The Collegian
Saturday, February 24, 2024

Alumni invent essential oils product, market to bookstore

Two recent University of Richmond alumni fostered an idea to develop and market an on-the-go aromatherapy product called AromaGo. A year after launching their business, the university bookstore staff decided to sell it to the Richmond community.

Chris Genualdi and Dan Brunt, RC '09, were inspired to create the product after studying abroad together in Southeast Asia.

"I studied abroad in India and Thailand," Genualdi said. "These places smell. Sometimes pleasant and sometimes not."

He said that people in these countries used products to both mask smells and to calm the senses.

AromaGo is a product quite unlike any other seen in the American market, Genualdi said. Put simply, it is a Chapstick-sized plastic tube containing a wick that has been soaked in essential oils.

The bottom of the tube holds a well with two milliliters of those oils. Customers may dab the oils under the nose or on the temples for an instant stimulant.

The two flavors, Revive and Relax, are combinations of essential oils that live up to their names for many users.

Genualdi said that there were products similar to AromaGo prevalent in both Thailand and India.

"In Thailand folks use essential oil inhalers as frequently and casually as Americans chew gum," he said.

Brunt agreed with Genualdi. "After discovering how refreshing the product was," he said, "my business-centric mind couldn't help but wonder why nothing as simple, casual and refreshing existed in the U.S."

The two men returned from Asia and continued life at Richmond.

Then, the men said, the job market crashed during their senior year. "If we couldn't find jobs, we needed something to feel productive and talk about in interviews while we searched," Brunt said.

Enjoy what you're reading?
Signup for our newsletter

That motivation, he said, led to a business plan and entry in the 2009 Robins School of Business Pitch competition.

The men won the competition and were awarded a cash prize of $2,000 to be used toward developing the product.

Genualdi and Brunt used their first year to plan, connect with manufacturers and communicate with experts in the industry.

This past year AromaGo was launched and the co-founders said they were excited about its progression and popularity.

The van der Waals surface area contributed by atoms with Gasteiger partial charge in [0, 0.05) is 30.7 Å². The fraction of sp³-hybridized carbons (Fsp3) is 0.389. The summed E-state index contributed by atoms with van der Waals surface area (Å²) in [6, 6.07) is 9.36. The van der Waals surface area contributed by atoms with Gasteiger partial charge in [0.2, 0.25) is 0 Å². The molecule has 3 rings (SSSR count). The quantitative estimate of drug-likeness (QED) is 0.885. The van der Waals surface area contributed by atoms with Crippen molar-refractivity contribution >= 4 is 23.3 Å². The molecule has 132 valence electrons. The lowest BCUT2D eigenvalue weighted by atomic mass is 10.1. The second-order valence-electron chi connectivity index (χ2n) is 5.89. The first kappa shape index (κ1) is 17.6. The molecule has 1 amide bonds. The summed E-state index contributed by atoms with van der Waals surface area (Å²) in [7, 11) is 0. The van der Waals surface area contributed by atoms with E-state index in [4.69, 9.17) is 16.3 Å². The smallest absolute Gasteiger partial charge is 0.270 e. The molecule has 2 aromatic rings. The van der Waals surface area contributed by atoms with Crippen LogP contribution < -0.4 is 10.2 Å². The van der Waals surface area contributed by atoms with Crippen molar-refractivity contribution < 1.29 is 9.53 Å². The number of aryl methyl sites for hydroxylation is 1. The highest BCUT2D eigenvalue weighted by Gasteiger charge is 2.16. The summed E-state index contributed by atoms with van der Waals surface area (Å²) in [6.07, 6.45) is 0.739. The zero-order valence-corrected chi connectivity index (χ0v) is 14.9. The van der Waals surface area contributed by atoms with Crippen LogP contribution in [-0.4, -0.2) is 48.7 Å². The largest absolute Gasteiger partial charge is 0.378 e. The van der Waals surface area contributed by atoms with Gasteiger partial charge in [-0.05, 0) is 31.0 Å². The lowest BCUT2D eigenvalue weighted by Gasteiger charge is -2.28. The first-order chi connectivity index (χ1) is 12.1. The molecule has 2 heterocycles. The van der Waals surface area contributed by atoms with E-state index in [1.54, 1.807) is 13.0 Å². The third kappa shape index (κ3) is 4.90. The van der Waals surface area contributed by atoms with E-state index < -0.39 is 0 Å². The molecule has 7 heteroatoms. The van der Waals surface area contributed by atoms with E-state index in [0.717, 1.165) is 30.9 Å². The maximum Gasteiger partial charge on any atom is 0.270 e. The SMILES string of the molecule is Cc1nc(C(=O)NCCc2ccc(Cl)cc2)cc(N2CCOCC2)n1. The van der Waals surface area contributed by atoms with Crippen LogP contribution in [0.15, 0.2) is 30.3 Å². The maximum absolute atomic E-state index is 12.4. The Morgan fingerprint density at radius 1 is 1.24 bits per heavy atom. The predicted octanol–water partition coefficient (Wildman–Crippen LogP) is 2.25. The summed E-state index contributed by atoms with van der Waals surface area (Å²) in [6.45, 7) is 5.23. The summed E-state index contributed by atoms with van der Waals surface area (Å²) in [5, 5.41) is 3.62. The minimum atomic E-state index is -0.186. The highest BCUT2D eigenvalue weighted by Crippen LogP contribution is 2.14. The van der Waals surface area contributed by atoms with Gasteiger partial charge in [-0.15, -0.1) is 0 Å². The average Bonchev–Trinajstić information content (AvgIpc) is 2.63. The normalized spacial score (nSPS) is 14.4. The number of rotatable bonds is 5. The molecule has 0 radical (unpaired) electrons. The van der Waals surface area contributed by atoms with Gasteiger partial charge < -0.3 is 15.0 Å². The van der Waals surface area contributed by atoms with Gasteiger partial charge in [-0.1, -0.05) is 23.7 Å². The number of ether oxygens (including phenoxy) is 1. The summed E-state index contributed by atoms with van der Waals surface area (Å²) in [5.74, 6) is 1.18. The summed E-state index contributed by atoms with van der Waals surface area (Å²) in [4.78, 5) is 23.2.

After setting up an office in New York, Genualdi and Brunt reconnected with some old college friends and current Richmond juniors, Matt Sobel and Robbie Williams.

"I e-mailed Genualdi about helping with AromaGo when I was abroad in Rome," Sobel said. Then, he connected with Williams and started planning a strategy to sell the product in Virginia. They are now co-directors of sales and marketing.

"We've been making cold calls the past two weeks, just trying to reach out to retail managers in local stores," Williams said. Their first client was the UR bookstore.

"It was something different," said Charnell Grace, assistant general merchandise buyer at the bookstore.

Grace said the bookstore has sold out of its first batch of AromaGo but she was expecting the next order within the week.

"Aromatherapy isn't something we usually carry in the health and beauty aid section," Grace said, "but we decided to try it and it's done really well."

Sobel and Williams not only sell the product, but they also use it daily, they said. "We use Revive more because we are always on the go," Sobel said.

"The biggest effect it has on me is when I put it on my temples," Williams said. "It just clears everything out."

The Richmond student body seems to agree so far. "It's small, portable and easy to use," junior Jenna Rogers said. "And I love it most because it clears up my winter sniffles."

Senior Brock Tomlinson agreed with Rogers. "I used it because I was falling asleep in class and I wanted to wake up so I used Revive and it was amazing," he said.

Both Brunt and Genualdi attribute their love for entrepreneurship to their alma mater.

"I'll always remember sitting in Dr. Candace Deans' IT class learning that by 2015 the majority of us will be working in jobs that don't exist yet," Brunt said.

Though they said they are excited about launching a new product and seeing it grow in popularity, both Genualdi and Brunt said they were constantly thinking of the next step.

"I'm incredibly excited to see where it takes us." Brunt said. Genualdi added, "The future smells awesome."

Contact staff writer Julia Pepe at

Support independent student media

You can make a tax-deductible donation by clicking the button below, which takes you to our secure PayPal account. The page is set up to receive contributions in whatever amount you designate. We look forward to using the money we raise to further our mission of providing honest and accurate information to students, faculty, staff, alumni and others in the general public.

Donate Now